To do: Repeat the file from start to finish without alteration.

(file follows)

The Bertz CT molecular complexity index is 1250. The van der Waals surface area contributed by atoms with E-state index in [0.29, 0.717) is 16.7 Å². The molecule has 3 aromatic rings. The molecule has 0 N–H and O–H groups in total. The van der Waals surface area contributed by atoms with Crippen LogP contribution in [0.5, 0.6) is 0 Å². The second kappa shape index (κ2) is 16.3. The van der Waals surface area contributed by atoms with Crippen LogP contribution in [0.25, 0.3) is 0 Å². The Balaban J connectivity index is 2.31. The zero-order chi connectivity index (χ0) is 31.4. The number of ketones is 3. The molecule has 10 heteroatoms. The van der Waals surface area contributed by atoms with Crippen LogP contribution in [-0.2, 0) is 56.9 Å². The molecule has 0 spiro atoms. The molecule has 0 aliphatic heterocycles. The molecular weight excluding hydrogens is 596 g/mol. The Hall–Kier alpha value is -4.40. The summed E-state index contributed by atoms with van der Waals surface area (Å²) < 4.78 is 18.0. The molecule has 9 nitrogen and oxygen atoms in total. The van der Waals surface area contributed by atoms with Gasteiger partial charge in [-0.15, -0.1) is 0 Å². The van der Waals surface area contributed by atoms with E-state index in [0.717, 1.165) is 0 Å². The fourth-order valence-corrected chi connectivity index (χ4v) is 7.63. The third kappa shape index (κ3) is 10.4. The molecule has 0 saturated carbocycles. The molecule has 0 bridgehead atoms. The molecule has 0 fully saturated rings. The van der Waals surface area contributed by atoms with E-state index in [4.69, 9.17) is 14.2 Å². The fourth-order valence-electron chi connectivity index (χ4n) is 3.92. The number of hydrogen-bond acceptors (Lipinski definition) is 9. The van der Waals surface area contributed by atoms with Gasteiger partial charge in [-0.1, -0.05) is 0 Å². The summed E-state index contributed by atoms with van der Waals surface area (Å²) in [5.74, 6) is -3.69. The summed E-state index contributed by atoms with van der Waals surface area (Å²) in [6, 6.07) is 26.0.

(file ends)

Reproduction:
The Bertz CT molecular complexity index is 1250. The van der Waals surface area contributed by atoms with E-state index in [0.29, 0.717) is 16.7 Å². The molecule has 3 aromatic rings. The molecule has 0 N–H and O–H groups in total. The van der Waals surface area contributed by atoms with Crippen LogP contribution in [0.5, 0.6) is 0 Å². The second kappa shape index (κ2) is 16.3. The van der Waals surface area contributed by atoms with Crippen LogP contribution in [0.25, 0.3) is 0 Å². The Balaban J connectivity index is 2.31. The zero-order chi connectivity index (χ0) is 31.4. The number of ketones is 3. The molecule has 10 heteroatoms. The van der Waals surface area contributed by atoms with Crippen LogP contribution in [-0.2, 0) is 56.9 Å². The molecule has 0 spiro atoms. The molecule has 0 aliphatic heterocycles. The molecular weight excluding hydrogens is 596 g/mol. The Hall–Kier alpha value is -4.40. The summed E-state index contributed by atoms with van der Waals surface area (Å²) < 4.78 is 18.0. The molecule has 9 nitrogen and oxygen atoms in total. The van der Waals surface area contributed by atoms with Gasteiger partial charge in [-0.15, -0.1) is 0 Å². The van der Waals surface area contributed by atoms with E-state index in [0.717, 1.165) is 0 Å². The fourth-order valence-corrected chi connectivity index (χ4v) is 7.63. The third kappa shape index (κ3) is 10.4. The molecule has 0 saturated carbocycles. The molecule has 0 bridgehead atoms. The molecule has 0 fully saturated rings. The van der Waals surface area contributed by atoms with E-state index in [4.69, 9.17) is 14.2 Å². The fourth-order valence-electron chi connectivity index (χ4n) is 3.92. The number of hydrogen-bond acceptors (Lipinski definition) is 9. The van der Waals surface area contributed by atoms with Gasteiger partial charge in [-0.1, -0.05) is 0 Å². The summed E-state index contributed by atoms with van der Waals surface area (Å²) in [5.74, 6) is -3.69. The summed E-state index contributed by atoms with van der Waals surface area (Å²) in [6, 6.07) is 26.0.